Mr. Hutchinson stayed close to the door, looking at the scene with shock even his stoicism couldn't quite hide. Starsky's grin became grim. The girls on the bed looked far too young, and the back-up "actresses" to one side were clearly stoned out of their minds--it wasn't exactly the education they'd had in mind for Hutch's father, but maybe it would do the old man some good.
Hutch had cornered a cameraman in the meantime and was pelting the man with questions, and Starsky hurried over before damage was done, half-aware of Mr. Hutchinson hurrying over to stay close behind him.
"Where . . . is . . . Janos?" Steel words; the cameraman was shrinking under their weight.
"I don't--I don't know. Said he was going out for a little bit. Maybe he's in back in his pad," the man jerked a thumb over his shoulder toward a door.
One of the few things Starsky enjoyed more than getting to play bad cop, was seeing Hutch take his turn. The brunet could do a fair job of scaring perps into compliance with his explosive temper, but Hutch managed to get the same effect by going the opposite way, growing quieter and more restrained. Only, this time he wasn't acting.
Hutch tossed the man to one side as unimportant, and pulled his gun before steaming right through the door, Starsky following. He was beginning to feel as much along for the ride as John. Sweet Alice had always had a special place in his partner's heart.
The next room was a living room decorated with far too much velvet and leather. They fell into their search pattern, always in each other's sight as they efficiently swept the room and all the doors off of it. Then it was on into a narrow hall, past a filthy kitchen. Neither of them needed to say anything to John, who hung back at a safe distance, watching warily.
Then they heard the screams.
That did it; there was no stopping Hutch as he crashed through one of the two other doors into what turned out to be the bedroom. His momentum carried him right into Janos Martini, standing by the bed half-dressed. And on the king-size bed, the first thing Starsky saw, was the battered and bleeding Sweet Alice, curled into a ball and her clothing in shreds as she cried.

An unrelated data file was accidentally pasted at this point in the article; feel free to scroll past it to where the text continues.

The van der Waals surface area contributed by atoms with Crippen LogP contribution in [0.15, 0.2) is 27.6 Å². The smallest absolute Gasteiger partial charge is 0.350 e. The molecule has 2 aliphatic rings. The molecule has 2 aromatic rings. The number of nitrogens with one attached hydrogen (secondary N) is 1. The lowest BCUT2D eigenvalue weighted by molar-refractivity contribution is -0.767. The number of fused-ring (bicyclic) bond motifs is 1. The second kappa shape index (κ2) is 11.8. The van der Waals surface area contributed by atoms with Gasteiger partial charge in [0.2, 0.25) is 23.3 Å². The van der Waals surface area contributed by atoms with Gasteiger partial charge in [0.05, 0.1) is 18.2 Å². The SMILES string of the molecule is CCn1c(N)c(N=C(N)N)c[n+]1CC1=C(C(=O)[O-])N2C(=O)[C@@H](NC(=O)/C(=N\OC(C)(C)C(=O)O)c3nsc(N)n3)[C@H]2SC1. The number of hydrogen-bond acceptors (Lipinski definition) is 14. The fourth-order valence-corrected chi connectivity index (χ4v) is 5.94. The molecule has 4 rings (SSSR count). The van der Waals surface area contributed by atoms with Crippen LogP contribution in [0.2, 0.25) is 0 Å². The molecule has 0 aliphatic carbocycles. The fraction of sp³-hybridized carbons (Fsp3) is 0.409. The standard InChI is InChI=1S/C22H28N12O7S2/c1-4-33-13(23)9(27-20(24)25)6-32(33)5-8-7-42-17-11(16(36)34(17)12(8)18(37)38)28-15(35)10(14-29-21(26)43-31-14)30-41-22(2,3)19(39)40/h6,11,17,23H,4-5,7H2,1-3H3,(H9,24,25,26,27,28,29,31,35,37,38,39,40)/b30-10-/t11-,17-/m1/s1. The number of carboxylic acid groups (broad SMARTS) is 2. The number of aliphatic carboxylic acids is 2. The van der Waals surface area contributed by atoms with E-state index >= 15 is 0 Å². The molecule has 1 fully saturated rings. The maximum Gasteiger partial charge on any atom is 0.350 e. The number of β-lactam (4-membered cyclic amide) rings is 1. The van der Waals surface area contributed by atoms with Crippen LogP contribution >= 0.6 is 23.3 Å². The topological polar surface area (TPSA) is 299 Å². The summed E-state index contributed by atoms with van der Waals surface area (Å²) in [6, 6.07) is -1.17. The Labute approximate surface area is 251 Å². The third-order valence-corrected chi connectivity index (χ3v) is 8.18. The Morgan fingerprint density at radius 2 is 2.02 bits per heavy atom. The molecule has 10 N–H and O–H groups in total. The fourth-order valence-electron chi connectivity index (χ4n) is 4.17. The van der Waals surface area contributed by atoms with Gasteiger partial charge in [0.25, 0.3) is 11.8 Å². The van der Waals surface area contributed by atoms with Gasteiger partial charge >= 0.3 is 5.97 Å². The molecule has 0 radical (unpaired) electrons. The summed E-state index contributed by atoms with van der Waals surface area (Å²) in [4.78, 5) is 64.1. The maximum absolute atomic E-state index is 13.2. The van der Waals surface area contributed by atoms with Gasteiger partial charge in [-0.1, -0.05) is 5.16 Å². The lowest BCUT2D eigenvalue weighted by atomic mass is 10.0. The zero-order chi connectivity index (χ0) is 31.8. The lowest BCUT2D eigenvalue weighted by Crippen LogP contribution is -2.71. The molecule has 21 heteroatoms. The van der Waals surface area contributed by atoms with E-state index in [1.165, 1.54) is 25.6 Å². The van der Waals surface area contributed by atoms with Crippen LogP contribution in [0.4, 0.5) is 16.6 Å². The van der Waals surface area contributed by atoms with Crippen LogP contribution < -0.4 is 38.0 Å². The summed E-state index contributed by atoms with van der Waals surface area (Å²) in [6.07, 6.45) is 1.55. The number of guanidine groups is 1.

Hutch was on the floor, straddling the smaller Martini and laying several punches into the pimp. Starsky took that in at the same moment, and a second later had his gun holstered and was pulling his partner up off the felon.
"Hutch. Hutch!" It took several tries and all his strength to restrain the furious blond and pull his attention away from his prey. "She needs you," Starsky said more quietly, nodding toward the bed. "I'll take care of him." Janos wasn't going anywhere, moaning on the ground as blood streamed from his nose and mouth.
Hutch stared at him for a moment, gulping for breath, until the words sank in. Without hesitation, he let go of the fistful of Janos' clothing still twisted in his hands, and moved aside to let Starsky in, going over to the bed instead.
Starsky secured the prisoner without any difficulty, turning the man roughly over to cuff his hands behind his back, then leaving him bleeding on the ground. His injuries were hardly serious--Hutch hadn't had enough time--and a little pain and humility would only do the turkey good. The scene secured, Starsky grabbed the telephone beside the bed and called for an ambulance, then glanced up to find John Hutchinson standing white-faced in the doorway.
Starsky pushed himself to his feet, stepping over Janos on the floor and moving to his friend's father. He followed the elder Hutchinson's stare to Hutch, who had coaxed a sobbing Sweet Alice into his arms, wrapping a blanket around her and now sitting and rocking her gently, talking quietly as he did. His eyes met Starsky's for a moment of sorrow before sliding past his father's with pain of a different kind, and then all his attention was back on the girl.
"I . . . I didn't know," John murmured next to Starsky, and the detective turned back to him.
"I know. Hutch does, too, but it's gonna take a while for him t'listen."
"He cares for her, doesn't he."
Starsky studied the face that was so much like his partner's and yet had such different expressions and hid such different feelings. "With all due respect, Mr. Hutchinson, you don't get it. Yeah, I guess Sweet Alice is kinda special t'Hutch--I always thought maybe it had to do with her lookin' so much like his sister. He's been almost a big brother to her," Starsky ignored the other's start, "and it doesn't help that the reason she got in trouble this time was because she helped save my life a few months back by snitchin' to us about Janos." Another look of surprise, this one directed at him. He stared steadily at the older man. "But you know, it doesn't really matter who she is because Hutch worries like that about everybody. That's what makes him such a good cop. We're supposed t'protect everybody, no matter who they are, but your son doesn't just do that, he really cares about people. You don't know how rare that is. It makes it hard on him, bein' a police officer, but it also makes him the kinda cop you'd want out there lookin' after you."